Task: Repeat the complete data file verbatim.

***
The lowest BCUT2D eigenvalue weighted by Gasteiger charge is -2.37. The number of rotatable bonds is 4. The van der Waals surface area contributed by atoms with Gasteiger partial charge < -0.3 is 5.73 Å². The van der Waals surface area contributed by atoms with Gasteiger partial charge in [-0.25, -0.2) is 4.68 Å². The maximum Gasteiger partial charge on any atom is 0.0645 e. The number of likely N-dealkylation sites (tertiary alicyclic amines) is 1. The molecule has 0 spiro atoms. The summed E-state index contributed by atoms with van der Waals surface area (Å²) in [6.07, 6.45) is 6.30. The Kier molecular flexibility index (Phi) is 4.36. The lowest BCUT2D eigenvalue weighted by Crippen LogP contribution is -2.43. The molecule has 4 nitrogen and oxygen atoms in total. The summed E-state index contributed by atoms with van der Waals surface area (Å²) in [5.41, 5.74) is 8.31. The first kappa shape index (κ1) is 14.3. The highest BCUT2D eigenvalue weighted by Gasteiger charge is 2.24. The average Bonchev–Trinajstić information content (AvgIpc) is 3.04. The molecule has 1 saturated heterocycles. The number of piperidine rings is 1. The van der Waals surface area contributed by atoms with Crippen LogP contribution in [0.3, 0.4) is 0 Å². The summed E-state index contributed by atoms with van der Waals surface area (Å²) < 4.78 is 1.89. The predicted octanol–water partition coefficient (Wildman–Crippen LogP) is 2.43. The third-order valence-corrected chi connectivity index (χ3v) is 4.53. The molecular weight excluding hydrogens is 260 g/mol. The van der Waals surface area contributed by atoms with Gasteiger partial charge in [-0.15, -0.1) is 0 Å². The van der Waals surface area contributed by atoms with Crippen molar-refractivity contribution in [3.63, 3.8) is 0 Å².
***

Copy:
The lowest BCUT2D eigenvalue weighted by Gasteiger charge is -2.37. The number of rotatable bonds is 4. The van der Waals surface area contributed by atoms with Gasteiger partial charge < -0.3 is 5.73 Å². The van der Waals surface area contributed by atoms with Gasteiger partial charge in [-0.25, -0.2) is 4.68 Å². The maximum Gasteiger partial charge on any atom is 0.0645 e. The number of likely N-dealkylation sites (tertiary alicyclic amines) is 1. The molecule has 0 spiro atoms. The summed E-state index contributed by atoms with van der Waals surface area (Å²) in [6.07, 6.45) is 6.30. The Kier molecular flexibility index (Phi) is 4.36. The lowest BCUT2D eigenvalue weighted by Crippen LogP contribution is -2.43. The molecule has 4 nitrogen and oxygen atoms in total. The summed E-state index contributed by atoms with van der Waals surface area (Å²) in [5.41, 5.74) is 8.31. The first kappa shape index (κ1) is 14.3. The highest BCUT2D eigenvalue weighted by Gasteiger charge is 2.24. The average Bonchev–Trinajstić information content (AvgIpc) is 3.04. The molecule has 1 saturated heterocycles. The number of piperidine rings is 1. The van der Waals surface area contributed by atoms with Crippen LogP contribution in [0.3, 0.4) is 0 Å². The summed E-state index contributed by atoms with van der Waals surface area (Å²) < 4.78 is 1.89. The predicted octanol–water partition coefficient (Wildman–Crippen LogP) is 2.43. The third-order valence-corrected chi connectivity index (χ3v) is 4.53. The molecular weight excluding hydrogens is 260 g/mol. The van der Waals surface area contributed by atoms with Gasteiger partial charge in [-0.15, -0.1) is 0 Å². The van der Waals surface area contributed by atoms with Crippen molar-refractivity contribution in [3.63, 3.8) is 0 Å².